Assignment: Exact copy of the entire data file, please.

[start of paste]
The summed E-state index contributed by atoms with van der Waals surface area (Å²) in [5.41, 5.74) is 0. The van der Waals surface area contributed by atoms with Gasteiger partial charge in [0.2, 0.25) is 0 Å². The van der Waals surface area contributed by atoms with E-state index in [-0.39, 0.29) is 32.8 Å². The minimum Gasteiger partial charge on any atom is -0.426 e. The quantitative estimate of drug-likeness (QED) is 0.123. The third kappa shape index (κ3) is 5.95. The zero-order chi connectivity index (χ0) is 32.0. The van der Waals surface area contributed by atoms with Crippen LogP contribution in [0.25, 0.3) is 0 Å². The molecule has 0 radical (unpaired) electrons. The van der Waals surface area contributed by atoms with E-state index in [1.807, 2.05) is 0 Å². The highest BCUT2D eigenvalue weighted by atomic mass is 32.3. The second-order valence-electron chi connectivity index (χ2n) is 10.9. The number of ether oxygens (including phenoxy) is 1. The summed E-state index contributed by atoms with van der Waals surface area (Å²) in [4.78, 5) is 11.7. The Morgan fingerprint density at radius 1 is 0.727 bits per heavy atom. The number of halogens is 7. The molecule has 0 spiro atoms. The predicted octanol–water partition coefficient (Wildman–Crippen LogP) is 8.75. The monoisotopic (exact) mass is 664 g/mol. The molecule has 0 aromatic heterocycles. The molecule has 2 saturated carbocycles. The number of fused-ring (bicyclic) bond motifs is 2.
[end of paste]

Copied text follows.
The summed E-state index contributed by atoms with van der Waals surface area (Å²) in [5.41, 5.74) is 0. The van der Waals surface area contributed by atoms with Gasteiger partial charge in [0.2, 0.25) is 0 Å². The van der Waals surface area contributed by atoms with E-state index in [-0.39, 0.29) is 32.8 Å². The minimum Gasteiger partial charge on any atom is -0.426 e. The quantitative estimate of drug-likeness (QED) is 0.123. The third kappa shape index (κ3) is 5.95. The zero-order chi connectivity index (χ0) is 32.0. The van der Waals surface area contributed by atoms with Crippen LogP contribution in [0.25, 0.3) is 0 Å². The molecule has 0 radical (unpaired) electrons. The van der Waals surface area contributed by atoms with E-state index in [1.807, 2.05) is 0 Å². The highest BCUT2D eigenvalue weighted by atomic mass is 32.3. The second-order valence-electron chi connectivity index (χ2n) is 10.9. The number of ether oxygens (including phenoxy) is 1. The summed E-state index contributed by atoms with van der Waals surface area (Å²) in [4.78, 5) is 11.7. The Morgan fingerprint density at radius 1 is 0.727 bits per heavy atom. The number of halogens is 7. The molecule has 0 spiro atoms. The predicted octanol–water partition coefficient (Wildman–Crippen LogP) is 8.75. The monoisotopic (exact) mass is 664 g/mol. The molecule has 0 aromatic heterocycles. The molecule has 2 saturated carbocycles. The number of fused-ring (bicyclic) bond motifs is 2.